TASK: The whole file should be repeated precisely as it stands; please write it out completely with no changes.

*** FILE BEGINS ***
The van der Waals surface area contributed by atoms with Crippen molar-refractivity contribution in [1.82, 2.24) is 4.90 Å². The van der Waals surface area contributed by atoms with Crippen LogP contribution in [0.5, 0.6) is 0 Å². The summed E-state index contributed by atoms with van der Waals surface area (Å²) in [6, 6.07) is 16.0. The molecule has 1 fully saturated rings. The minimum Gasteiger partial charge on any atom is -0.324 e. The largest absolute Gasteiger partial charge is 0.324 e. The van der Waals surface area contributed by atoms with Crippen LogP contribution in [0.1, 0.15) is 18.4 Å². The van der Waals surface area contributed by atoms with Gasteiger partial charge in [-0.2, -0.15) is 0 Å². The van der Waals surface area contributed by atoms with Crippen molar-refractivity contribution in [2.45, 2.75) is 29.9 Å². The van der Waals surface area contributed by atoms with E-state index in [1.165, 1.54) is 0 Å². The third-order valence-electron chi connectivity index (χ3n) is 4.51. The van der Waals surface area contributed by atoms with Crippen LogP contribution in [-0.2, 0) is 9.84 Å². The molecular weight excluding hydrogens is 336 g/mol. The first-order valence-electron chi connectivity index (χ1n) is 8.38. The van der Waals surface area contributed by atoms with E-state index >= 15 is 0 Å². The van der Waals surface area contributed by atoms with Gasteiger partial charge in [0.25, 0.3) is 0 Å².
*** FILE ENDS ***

The van der Waals surface area contributed by atoms with Crippen molar-refractivity contribution in [1.82, 2.24) is 4.90 Å². The van der Waals surface area contributed by atoms with Crippen LogP contribution in [0.5, 0.6) is 0 Å². The summed E-state index contributed by atoms with van der Waals surface area (Å²) in [6, 6.07) is 16.0. The molecule has 1 fully saturated rings. The minimum Gasteiger partial charge on any atom is -0.324 e. The largest absolute Gasteiger partial charge is 0.324 e. The van der Waals surface area contributed by atoms with Crippen LogP contribution in [0.1, 0.15) is 18.4 Å². The van der Waals surface area contributed by atoms with Gasteiger partial charge in [-0.2, -0.15) is 0 Å². The van der Waals surface area contributed by atoms with Crippen molar-refractivity contribution in [2.45, 2.75) is 29.9 Å². The van der Waals surface area contributed by atoms with E-state index in [1.165, 1.54) is 0 Å². The third-order valence-electron chi connectivity index (χ3n) is 4.51. The van der Waals surface area contributed by atoms with Crippen LogP contribution in [-0.2, 0) is 9.84 Å². The molecular weight excluding hydrogens is 336 g/mol. The first-order valence-electron chi connectivity index (χ1n) is 8.38. The van der Waals surface area contributed by atoms with E-state index >= 15 is 0 Å². The van der Waals surface area contributed by atoms with Gasteiger partial charge in [0.25, 0.3) is 0 Å².